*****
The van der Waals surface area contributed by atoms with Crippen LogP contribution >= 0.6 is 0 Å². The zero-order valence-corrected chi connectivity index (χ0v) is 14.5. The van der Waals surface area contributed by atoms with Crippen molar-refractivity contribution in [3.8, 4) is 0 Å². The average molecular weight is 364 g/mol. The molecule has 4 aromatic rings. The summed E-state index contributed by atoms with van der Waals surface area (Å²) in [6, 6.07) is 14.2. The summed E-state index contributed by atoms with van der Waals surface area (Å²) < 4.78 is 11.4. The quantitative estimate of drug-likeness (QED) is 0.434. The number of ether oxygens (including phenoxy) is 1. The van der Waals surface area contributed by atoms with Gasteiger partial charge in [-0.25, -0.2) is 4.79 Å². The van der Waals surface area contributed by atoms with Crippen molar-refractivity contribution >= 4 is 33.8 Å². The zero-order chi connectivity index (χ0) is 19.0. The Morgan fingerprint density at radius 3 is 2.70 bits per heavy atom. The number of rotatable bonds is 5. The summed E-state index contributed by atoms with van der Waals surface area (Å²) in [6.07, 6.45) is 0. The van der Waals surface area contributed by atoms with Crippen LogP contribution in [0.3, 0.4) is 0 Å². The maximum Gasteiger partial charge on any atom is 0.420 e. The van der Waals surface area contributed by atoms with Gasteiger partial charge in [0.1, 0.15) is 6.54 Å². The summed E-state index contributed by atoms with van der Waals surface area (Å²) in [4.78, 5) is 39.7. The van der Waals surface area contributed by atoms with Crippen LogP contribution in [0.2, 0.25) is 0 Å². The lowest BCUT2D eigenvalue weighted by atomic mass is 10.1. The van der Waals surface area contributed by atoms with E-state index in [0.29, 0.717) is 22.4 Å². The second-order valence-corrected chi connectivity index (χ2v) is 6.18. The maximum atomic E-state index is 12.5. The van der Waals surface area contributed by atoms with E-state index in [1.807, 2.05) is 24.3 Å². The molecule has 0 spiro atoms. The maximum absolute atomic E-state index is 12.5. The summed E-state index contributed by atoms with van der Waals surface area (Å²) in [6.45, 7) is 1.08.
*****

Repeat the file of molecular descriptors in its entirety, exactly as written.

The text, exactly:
The van der Waals surface area contributed by atoms with Crippen LogP contribution >= 0.6 is 0 Å². The zero-order valence-corrected chi connectivity index (χ0v) is 14.5. The van der Waals surface area contributed by atoms with Crippen molar-refractivity contribution in [3.8, 4) is 0 Å². The average molecular weight is 364 g/mol. The molecule has 4 aromatic rings. The summed E-state index contributed by atoms with van der Waals surface area (Å²) in [6, 6.07) is 14.2. The summed E-state index contributed by atoms with van der Waals surface area (Å²) < 4.78 is 11.4. The quantitative estimate of drug-likeness (QED) is 0.434. The number of ether oxygens (including phenoxy) is 1. The van der Waals surface area contributed by atoms with Gasteiger partial charge in [-0.25, -0.2) is 4.79 Å². The van der Waals surface area contributed by atoms with Crippen molar-refractivity contribution >= 4 is 33.8 Å². The zero-order chi connectivity index (χ0) is 19.0. The Morgan fingerprint density at radius 3 is 2.70 bits per heavy atom. The number of rotatable bonds is 5. The summed E-state index contributed by atoms with van der Waals surface area (Å²) in [6.07, 6.45) is 0. The van der Waals surface area contributed by atoms with Crippen LogP contribution in [0.3, 0.4) is 0 Å². The maximum Gasteiger partial charge on any atom is 0.420 e. The van der Waals surface area contributed by atoms with Gasteiger partial charge in [0.1, 0.15) is 6.54 Å². The summed E-state index contributed by atoms with van der Waals surface area (Å²) in [4.78, 5) is 39.7. The van der Waals surface area contributed by atoms with Crippen LogP contribution in [0.2, 0.25) is 0 Å². The lowest BCUT2D eigenvalue weighted by atomic mass is 10.1. The van der Waals surface area contributed by atoms with E-state index in [0.29, 0.717) is 22.4 Å². The second-order valence-corrected chi connectivity index (χ2v) is 6.18. The maximum atomic E-state index is 12.5. The van der Waals surface area contributed by atoms with E-state index in [1.807, 2.05) is 24.3 Å². The molecule has 0 spiro atoms. The maximum absolute atomic E-state index is 12.5. The summed E-state index contributed by atoms with van der Waals surface area (Å²) in [6.45, 7) is 1.08.